Author’s semantic presence in the text and actual personality integrity

  • Tetyana Myronova
Keywords: «author’s semantic integrity», real life «personality integrity», «personality elements», «harmonious individual semantics in the text», ХІІ meta-textual categories (see abbreviation: «ХІІ»), 7 intra-textual individual semantic categories (see: «7»), English culture of writing, textual individual meaningfulness, author’s textual semantic income


Author’s semantic presence is the textual phenomenon; personality integrity belongs to the life reality. Historically and currently, both are in the focus of research, though with moderate success. The scholastic division of human personality is known for centuries and produces different components. At this, the division of writer’s semantic presence in the text is uncertain, comes in fragments from the antiquity, stays in varying degree in modern creative writing teaching, in particular, in the USA, and also goes into learned judgment about literary texts (when individual semantics is respected, as much as it is by English cultural tradition of penmanship). Besides, the English etymology of «voice», «point of view», «tone», «diction», «dynamics», «stance», and «taste» (7 textual categories) shows their ancient pertinence to the description of author’s semantic presence in the text. However sometime neglected through the ages, such division of the textual individual semantics – with its original roots forever in the antiquity – was an early effort to look for the live completeness of the writer’s personality in his text. This search for the person in the text opened not only the textual semantic elements of human life, but also, which is of the greatest importance, the intuitive feeling of the author’s integrity within his lines and pages. The pleasure of communicating with ‘the truly upright person skillful with words’ (Cato the Elder) – as soon as the writer was up to it – testified in favour of the writer’s presence in his text.
The author of the current article has collected ХІІ meta-textual categories (І. Being author-writer as self-regard; ІІ. Personal independence; ІІІ. Individualism; ІІІ. А. Egoism-egotism (the historical usage that requires translation with a positive meaning); ІV. Integrity; V. Humbleness; VI. Sharing; VII. Truthfulness; VIII. Optimism; IХ. Enthusiasm; X. Common sense; XI. Constructiveness; XII. Imaginativeness) along with 7 textual categories (see fig. 1): the resources were the authentic English materials. The both sets of categories help to discern the individual semantic presence in English texts and gear to various layers of textual meaningfulness. In H. Morton’s «Love and Lavender», «7 textual» and «XII meta-textual» categories initially direct to the culturally correct attitude to the British author, in general, and in particular, reveal several aspects of special meaning that twinkle in a quiet and nice flow of the prevalently the Past Simple narrative and rich collection of cross-textual elements (concepts in common use) concerning Victorian London (see fig. 2). The most interesting of them will be described in the next publication: a string of somewhat «mysterious mood» stitching up the text and a set of meanings worthy being regarded in a kind of psychoanalytic perspective – the both pertain to the individual textual semantics.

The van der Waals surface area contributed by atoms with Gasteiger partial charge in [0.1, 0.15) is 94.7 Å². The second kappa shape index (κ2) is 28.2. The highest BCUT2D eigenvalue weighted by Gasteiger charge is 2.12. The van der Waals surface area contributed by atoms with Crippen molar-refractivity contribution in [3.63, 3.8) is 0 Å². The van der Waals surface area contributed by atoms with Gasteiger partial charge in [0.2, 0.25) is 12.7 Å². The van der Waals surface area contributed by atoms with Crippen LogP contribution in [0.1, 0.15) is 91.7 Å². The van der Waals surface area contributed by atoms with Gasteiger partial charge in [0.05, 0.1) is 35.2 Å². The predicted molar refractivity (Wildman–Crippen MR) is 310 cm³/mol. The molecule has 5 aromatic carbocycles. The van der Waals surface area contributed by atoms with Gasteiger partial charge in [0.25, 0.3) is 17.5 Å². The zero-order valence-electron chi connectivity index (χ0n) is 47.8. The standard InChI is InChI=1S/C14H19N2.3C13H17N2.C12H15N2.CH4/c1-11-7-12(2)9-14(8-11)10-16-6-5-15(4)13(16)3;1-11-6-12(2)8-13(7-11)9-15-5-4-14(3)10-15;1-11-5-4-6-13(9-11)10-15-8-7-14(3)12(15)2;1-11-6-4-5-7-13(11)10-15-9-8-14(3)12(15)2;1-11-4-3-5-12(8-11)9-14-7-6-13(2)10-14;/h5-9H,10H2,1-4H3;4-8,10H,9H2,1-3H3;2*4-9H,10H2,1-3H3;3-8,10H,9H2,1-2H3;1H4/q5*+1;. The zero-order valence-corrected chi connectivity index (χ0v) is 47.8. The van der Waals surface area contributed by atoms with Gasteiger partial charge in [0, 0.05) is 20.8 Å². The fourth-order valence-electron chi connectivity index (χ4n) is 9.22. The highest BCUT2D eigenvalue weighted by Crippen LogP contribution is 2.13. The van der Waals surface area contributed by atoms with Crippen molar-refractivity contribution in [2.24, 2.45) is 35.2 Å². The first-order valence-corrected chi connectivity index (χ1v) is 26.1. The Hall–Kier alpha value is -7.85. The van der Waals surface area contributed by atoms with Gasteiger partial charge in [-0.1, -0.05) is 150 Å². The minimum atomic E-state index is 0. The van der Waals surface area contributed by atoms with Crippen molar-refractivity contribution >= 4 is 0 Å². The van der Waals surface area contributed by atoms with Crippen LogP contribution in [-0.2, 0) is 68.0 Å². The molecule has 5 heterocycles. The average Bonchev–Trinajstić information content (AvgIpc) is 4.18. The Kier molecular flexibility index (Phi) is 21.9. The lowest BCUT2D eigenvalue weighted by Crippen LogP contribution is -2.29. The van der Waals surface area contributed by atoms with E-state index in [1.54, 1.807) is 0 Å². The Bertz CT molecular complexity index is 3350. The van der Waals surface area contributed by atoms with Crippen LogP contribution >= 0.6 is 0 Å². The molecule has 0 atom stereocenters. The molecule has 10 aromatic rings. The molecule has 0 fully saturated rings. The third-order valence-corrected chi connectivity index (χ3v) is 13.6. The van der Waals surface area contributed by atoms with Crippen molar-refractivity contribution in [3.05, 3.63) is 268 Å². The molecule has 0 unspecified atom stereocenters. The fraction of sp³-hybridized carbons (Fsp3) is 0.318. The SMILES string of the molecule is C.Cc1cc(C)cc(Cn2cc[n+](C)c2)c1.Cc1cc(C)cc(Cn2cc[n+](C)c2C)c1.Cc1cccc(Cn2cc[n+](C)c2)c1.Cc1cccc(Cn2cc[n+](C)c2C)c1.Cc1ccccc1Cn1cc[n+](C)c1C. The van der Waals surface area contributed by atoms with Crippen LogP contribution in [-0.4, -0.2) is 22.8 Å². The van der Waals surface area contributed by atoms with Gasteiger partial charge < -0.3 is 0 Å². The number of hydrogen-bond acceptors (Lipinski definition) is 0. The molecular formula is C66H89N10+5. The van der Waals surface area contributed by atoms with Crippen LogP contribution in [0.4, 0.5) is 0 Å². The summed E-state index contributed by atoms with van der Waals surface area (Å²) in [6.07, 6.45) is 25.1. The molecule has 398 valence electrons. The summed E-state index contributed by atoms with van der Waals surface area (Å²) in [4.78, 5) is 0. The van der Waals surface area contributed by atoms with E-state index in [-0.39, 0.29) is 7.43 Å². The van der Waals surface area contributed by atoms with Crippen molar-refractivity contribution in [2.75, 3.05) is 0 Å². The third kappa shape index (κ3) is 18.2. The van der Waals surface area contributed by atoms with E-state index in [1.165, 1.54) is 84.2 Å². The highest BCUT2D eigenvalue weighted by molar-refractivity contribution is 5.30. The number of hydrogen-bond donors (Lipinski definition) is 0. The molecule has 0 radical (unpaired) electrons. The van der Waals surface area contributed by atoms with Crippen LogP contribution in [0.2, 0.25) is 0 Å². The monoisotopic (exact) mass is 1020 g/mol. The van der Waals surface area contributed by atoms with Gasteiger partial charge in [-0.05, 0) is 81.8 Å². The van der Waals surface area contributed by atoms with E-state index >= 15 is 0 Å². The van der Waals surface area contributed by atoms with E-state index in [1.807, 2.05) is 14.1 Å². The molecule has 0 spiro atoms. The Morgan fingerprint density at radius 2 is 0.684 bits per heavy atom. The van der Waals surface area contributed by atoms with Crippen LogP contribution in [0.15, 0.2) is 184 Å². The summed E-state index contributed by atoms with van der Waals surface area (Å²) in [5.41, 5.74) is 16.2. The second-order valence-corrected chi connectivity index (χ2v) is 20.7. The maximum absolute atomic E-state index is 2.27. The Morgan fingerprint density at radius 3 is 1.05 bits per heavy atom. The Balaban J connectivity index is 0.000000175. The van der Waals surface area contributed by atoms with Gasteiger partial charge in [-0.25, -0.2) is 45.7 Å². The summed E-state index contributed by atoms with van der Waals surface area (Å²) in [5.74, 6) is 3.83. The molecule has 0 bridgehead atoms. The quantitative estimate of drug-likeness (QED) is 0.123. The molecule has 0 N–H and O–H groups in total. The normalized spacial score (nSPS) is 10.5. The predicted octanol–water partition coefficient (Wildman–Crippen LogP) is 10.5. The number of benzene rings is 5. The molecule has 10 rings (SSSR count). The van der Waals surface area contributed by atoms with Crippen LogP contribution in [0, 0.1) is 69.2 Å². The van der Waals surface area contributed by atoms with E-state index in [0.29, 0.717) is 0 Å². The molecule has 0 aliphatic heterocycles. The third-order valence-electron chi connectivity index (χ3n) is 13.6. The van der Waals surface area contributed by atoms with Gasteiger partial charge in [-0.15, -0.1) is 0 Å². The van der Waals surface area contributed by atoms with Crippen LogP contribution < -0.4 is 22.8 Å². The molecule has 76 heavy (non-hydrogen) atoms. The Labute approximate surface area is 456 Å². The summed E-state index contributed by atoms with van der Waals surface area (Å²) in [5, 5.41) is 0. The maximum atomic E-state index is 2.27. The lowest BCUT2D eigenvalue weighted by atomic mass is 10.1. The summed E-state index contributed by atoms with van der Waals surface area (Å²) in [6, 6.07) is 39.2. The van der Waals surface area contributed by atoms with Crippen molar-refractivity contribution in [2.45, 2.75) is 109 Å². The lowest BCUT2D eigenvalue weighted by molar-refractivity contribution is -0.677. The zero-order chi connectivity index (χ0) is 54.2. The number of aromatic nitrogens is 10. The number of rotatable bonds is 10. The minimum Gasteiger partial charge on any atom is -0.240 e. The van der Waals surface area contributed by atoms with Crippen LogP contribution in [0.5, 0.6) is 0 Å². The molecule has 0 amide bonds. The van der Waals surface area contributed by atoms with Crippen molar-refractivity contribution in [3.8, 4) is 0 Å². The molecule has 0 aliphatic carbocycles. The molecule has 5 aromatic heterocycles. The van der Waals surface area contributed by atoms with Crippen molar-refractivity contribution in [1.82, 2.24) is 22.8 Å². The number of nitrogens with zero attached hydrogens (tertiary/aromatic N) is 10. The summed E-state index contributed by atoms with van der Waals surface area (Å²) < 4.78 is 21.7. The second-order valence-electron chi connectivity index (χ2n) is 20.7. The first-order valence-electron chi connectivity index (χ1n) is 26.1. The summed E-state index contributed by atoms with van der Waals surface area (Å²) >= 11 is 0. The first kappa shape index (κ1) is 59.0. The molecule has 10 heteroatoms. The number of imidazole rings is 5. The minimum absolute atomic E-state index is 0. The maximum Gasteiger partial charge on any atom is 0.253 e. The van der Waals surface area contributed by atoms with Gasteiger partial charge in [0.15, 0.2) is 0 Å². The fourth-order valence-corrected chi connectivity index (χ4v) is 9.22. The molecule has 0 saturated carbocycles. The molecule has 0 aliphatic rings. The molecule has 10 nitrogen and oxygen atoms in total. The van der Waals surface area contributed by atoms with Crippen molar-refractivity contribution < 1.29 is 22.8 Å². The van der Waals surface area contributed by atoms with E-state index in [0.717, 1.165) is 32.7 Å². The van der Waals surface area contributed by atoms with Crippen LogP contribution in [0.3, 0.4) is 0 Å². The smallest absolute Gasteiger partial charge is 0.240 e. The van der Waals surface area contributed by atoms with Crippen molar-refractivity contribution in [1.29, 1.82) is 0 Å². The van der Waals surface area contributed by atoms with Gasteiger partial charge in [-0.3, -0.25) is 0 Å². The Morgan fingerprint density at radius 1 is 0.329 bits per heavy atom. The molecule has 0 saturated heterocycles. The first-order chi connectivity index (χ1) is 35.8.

As to our current comparison of two kinds of personality presence – the live and the textual – the division into the elements is a relatively minor problem versus the reverse research into the personality integrity. With the latter, the ancient intellectuals were more intuitively successful in the texts, than the modern researchers of the live personality. The exception can be the empathic paradigm of the third generation personality psychology of C.R. Rogers’s and A.H. Maslow’s – they recognise that the harmonious/happy/self-actualizing personality is still awaiting for its theory, however both invested much into it through the only possible way: the empathy with the personality.

How to Cite
Myronova, T. (2019). Author’s semantic presence in the text and actual personality integrity. Scientific Notes of Ostroh Academy National University: Philology Series, (5(73), 151-156. Retrieved from